(This article belongs to the Special Issue Social and Economic Implications of Skill and Educational Mismatch)
32 pages, 3818 KiB  
Article
Same Degree, Same Opportunities? Educational and Social Background Effects on Overeducation in Germany
by Ana Santiago Vela
Soc. Sci. 2021, 10(8), 315; https://doi.org/10.3390/socsci10080315 - 20 Aug 2021
Cited by 5 | Viewed by 5274
Abstract
Overeducation is indicative of a suboptimal education–job match and is related to several negative consequences for workers. Despite extensive research explaining the overeducation phenomenon, previous studies have not simultaneously analyzed educational background (i.e., educational degrees) and social background effects, or have failed to [...] Read more.
Overeducation is indicative of a suboptimal education–job match and is related to several negative consequences for workers. Despite extensive research explaining the overeducation phenomenon, previous studies have not simultaneously analyzed educational background (i.e., educational degrees) and social background effects, or have failed to consider both the vertical and horizontal dimension that educational degrees entail (i.e., level and field). This article seeks to overcome these limitations by examining whether overeducation varies (1) across educational background (considering both level and field of educational degrees), (2) across social background, and (3) by social background among workers with the same degree. Based on the German BIBB/BAuA Employment Survey 2018, results suggest that highly educated workers are more likely to be overeducated for the jobs they hold, implying the supply of this workforce exceeds the available adequate jobs on the German labor market. The field of education determines the risk of overeducation as well, with some occupationally specific fields of education (IT, natural sciences, and health) making for lower overeducation risk for both vocational and academic education. The results also indicate social background directly influences education–job matches (controlling for level and field of education), i.e., a social gap in overeducation. This evidence suggests an effect of social background on job allocation processes, beyond the effect of education, so that the offspring of privileged classes (i.e., high salariat) use the same degrees on the labor market more profitably than the offspring of less privileged classes. Given the low attention paid to education–job matches in social stratification analyses, the present article makes a noteworthy contribution to the literature on social stratification and inequality. In addition, the present research will serve as a base for future studies on overeducation including both the vertical and horizontal dimension of educational degrees. Full article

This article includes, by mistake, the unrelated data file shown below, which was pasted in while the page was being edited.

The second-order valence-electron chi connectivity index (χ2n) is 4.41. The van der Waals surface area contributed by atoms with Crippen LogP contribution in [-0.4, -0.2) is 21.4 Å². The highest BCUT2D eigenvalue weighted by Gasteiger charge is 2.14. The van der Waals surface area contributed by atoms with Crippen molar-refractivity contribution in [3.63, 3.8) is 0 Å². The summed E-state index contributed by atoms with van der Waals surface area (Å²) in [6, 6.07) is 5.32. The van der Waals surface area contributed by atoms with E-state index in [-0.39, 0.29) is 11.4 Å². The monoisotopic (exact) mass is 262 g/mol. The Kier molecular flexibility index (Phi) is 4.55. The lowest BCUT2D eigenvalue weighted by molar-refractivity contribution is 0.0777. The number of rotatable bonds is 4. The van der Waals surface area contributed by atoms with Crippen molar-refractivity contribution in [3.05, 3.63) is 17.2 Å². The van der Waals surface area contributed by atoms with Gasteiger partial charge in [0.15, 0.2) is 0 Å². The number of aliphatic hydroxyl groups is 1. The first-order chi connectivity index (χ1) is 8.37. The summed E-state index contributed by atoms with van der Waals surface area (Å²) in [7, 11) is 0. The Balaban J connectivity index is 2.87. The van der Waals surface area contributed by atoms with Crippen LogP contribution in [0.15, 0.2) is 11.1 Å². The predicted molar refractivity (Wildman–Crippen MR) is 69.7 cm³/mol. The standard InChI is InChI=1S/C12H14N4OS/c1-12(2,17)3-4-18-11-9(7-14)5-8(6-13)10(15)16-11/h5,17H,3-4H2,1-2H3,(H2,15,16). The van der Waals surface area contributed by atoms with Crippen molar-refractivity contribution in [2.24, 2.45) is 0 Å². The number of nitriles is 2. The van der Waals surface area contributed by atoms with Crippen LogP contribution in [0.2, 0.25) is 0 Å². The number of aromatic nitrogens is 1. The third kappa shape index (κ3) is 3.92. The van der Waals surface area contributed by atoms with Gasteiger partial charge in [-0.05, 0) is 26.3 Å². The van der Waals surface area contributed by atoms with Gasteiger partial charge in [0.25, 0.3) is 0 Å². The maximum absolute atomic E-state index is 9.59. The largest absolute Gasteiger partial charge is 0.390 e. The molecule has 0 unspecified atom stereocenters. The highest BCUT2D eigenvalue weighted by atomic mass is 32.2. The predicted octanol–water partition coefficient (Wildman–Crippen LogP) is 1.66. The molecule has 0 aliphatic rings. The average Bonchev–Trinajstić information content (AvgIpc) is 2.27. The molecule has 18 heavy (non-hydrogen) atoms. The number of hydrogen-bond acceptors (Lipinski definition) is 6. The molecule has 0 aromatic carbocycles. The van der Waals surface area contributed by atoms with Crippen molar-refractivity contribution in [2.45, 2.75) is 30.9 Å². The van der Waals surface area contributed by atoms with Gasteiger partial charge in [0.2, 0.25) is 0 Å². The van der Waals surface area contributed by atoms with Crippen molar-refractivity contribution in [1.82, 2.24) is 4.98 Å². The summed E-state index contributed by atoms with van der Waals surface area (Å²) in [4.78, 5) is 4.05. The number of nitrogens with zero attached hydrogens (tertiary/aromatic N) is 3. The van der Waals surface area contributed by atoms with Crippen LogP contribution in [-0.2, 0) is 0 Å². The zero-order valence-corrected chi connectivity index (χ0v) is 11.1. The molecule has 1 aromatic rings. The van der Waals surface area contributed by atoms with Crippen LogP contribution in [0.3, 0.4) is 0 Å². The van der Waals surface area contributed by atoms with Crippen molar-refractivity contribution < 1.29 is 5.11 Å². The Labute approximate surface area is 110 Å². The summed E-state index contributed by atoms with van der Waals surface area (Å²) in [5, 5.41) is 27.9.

(This article belongs to the Special Issue Social and Economic Implications of Skill and Educational Mismatch)
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18 pages, 334 KiB  
Article
The Fragile Axes of Life: A Capability Approach Perspective towards Graduates’ Education–Job Mismatches and Subjective Well-Being
by Petya Ilieva-Trichkova and Pepka Boyadjieva
Soc. Sci. 2021, 10(7), 262; https://doi.org/10.3390/socsci10070262 - 8 Jul 2021
Cited by 1 | Viewed by 3704
Abstract
Using the capability approach as a theoretical framework, this article aims to: (1) explore how subjective individual well-being differs among higher education graduates and especially to what extent it is associated with graduates’ vertical education–job mismatches; (2) reveal the embeddedness of the link [...] Read more.
Using the capability approach as a theoretical framework, this article aims to: (1) explore how subjective individual well-being differs among higher education graduates and especially to what extent it is associated with graduates’ vertical education–job mismatches; (2) reveal the embeddedness of the link between graduates’ vertical education–job mismatches and subjective well-being in different socio-economic contexts; and (3) outline some policy implications of the analysis undertaken. It argues that vertical education–job mismatch among graduates has an important influence on experiences of the benefits that come from higher education. By analysing micro-level data from the European Social Survey, carried out in 2012 and macro-level data for 24 European countries via descriptive statistics and multilevel regression, the study shows that education–job mismatch is associated with capability deprivation, as graduates who are vertically mismatched have less interest in what they are doing, feel less autonomous and competent, and are less confident that they are leading a meaningful life or being treated with respect by others in comparison to those graduates who are employed in jobs which correspond to their level of education. The article also provides evidence that the association between graduates’ education–job mismatches and individual subjective well-being is embedded in different socio-economic contexts. Full article
(This article belongs to the Special Issue Social and Economic Implications of Skill and Educational Mismatch)
19 pages, 1260 KiB